Spiritual Practice: Thriving Despite

If you’re like me, your current state of mind is that of escaping. By that I mean by this point in the year we have had a pandemic, fires, smoke, racism, and politicking; I want to crawl into a cave and wait until it’s all over. 

I’m not alone. I have friends who are so discouraged by the state of our country they are investigating other countries where Americans can relocate.

I have friends that have packed “go bags,” not to escape fires, but to try to escape the coming apocalypse.

I read an article about how humans are built to withstand short term conflict, but long term, ambiguous danger is not something for which we have a context. I guess World War Two might have been the last time folks felt this way.

It. Is. Getting. Hard.

So, what do we do? Crawl into a hole? Give up?

Thankfully for me, way before the pandemic, I committed to teach two writing classes this fall and to begin a new training program for spiritual directors.

 Life. Goes. On.

There are jobs that need going to, kids that want food, spouses who need our attention.

If you’re on the verge of giving up, tossing in the towel, taking a literal long walk off a short pier, please ask for help. We need each other to get through this, and the suicide rate is rising as we speak. Reach out, call the hotline: 800-273-8255 PLEASE! We need you. We need your voice, your gifts, your intelligence to make it through this.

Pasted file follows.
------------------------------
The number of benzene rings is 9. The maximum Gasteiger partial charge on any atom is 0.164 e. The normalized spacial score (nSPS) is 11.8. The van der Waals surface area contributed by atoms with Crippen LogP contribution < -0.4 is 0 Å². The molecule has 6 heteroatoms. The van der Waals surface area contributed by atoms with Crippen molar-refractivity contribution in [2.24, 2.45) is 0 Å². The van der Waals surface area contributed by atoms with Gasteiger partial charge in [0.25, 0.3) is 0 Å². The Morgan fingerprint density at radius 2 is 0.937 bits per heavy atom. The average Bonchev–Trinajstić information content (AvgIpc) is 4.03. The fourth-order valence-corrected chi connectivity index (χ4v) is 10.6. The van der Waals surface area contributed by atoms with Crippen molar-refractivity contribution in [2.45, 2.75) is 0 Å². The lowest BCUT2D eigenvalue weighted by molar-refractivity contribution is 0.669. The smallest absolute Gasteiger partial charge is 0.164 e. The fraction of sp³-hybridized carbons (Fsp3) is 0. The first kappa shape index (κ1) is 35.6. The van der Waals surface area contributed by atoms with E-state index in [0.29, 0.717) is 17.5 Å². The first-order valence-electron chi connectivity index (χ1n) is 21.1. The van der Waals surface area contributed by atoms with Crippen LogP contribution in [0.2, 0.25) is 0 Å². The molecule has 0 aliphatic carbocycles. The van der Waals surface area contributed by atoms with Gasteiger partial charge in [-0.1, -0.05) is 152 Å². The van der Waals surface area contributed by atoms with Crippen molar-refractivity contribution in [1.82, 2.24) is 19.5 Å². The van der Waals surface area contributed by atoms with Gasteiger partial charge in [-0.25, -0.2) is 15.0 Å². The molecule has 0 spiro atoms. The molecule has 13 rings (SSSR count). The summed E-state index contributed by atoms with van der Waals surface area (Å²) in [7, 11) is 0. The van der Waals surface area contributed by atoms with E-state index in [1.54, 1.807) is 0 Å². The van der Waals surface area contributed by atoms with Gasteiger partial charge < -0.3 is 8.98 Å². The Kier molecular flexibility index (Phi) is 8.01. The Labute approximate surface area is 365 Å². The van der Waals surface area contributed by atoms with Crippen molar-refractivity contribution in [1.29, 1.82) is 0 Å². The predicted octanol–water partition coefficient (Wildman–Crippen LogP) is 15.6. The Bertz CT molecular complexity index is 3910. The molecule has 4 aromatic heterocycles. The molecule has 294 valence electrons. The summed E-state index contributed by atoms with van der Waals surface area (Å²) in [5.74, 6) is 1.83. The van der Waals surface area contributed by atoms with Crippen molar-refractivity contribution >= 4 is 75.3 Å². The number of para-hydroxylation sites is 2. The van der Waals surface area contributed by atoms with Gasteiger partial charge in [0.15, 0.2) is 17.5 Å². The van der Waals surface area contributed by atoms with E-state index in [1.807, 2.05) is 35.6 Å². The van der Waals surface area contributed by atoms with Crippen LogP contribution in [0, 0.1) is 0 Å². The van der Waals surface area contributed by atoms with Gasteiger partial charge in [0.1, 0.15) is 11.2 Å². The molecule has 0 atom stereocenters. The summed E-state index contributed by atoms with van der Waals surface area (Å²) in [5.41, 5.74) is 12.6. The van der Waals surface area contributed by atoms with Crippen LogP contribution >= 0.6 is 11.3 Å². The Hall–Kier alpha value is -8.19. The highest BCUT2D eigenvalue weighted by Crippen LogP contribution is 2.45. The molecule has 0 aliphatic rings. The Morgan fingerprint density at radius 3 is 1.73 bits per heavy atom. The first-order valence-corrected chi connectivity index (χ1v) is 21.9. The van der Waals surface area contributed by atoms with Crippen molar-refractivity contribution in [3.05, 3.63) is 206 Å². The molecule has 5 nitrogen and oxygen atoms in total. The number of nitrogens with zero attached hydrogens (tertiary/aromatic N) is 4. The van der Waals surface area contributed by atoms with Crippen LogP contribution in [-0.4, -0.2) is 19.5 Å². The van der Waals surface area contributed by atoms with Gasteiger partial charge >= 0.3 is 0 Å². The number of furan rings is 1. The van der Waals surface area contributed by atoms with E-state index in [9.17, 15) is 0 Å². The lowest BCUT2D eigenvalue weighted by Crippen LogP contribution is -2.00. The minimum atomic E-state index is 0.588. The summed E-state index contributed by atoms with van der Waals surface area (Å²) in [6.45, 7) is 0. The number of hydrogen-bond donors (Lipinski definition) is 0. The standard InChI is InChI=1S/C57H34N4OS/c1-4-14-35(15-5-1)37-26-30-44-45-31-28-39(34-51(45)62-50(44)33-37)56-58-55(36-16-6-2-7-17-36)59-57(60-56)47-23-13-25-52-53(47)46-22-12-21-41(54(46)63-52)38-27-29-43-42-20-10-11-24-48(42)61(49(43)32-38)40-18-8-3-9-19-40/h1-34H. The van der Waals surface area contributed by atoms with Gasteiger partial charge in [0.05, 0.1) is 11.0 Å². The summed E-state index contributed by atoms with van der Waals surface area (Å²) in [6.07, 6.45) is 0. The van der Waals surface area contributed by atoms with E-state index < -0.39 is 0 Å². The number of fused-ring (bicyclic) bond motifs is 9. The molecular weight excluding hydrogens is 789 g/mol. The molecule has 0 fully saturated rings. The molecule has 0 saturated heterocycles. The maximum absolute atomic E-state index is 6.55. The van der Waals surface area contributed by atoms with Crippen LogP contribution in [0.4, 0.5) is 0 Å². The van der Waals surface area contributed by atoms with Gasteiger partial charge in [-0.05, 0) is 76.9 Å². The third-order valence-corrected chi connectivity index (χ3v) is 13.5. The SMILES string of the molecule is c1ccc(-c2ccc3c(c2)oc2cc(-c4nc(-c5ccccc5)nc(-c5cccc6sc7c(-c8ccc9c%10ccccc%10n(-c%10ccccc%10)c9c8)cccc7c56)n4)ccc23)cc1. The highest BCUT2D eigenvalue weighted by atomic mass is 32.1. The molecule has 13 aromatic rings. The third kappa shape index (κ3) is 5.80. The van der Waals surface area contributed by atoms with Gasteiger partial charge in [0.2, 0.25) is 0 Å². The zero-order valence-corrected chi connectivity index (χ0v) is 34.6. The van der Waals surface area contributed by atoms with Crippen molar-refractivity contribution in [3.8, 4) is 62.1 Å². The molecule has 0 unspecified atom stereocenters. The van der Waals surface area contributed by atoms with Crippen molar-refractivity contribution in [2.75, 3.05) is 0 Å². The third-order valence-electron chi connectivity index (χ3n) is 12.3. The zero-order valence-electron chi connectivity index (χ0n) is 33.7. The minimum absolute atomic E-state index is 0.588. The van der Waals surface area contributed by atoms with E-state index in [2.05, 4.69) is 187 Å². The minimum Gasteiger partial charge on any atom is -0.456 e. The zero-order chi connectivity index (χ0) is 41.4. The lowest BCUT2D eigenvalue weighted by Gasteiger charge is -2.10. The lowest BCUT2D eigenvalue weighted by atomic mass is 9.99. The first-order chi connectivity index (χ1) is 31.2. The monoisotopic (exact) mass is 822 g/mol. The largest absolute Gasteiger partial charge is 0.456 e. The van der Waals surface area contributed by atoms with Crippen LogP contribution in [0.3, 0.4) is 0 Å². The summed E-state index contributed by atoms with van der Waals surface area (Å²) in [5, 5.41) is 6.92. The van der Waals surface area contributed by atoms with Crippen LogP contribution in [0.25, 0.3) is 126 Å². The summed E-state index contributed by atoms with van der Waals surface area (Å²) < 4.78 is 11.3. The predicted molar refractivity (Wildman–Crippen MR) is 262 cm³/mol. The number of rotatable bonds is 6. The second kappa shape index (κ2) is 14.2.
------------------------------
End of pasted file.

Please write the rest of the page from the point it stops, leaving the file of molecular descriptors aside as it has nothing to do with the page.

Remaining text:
So, how do we thrive despite all that is happening?

  1. Give yourself a lot of grace. This is not a time to be hard on yourself. This is a time to slow down and lower the bar. Instead of being the best employee, try to be a good one. Instead of being the best parent, try to keep your kids fed and sheltered. Hug them occasionally. Grace. Grace. Grace.
  2. Give others a lot of grace. Right now, that is hard. We are more polarized than at any time in history. It is interesting that on my Facebook memories, I made the same statement eleven years ago. I guess this has been going on for a while. But, what does it gain us to disparage other people? Most of us are living in fear right now, and if your trauma brain is activated, you’re going to believe all the fear mongers because they make sense to your animal brain. We are all walking around in a trauma response. We need to try and put on glasses of love, to look at everyone as if they are doing their best, to give them the grace we desperately need ourselves.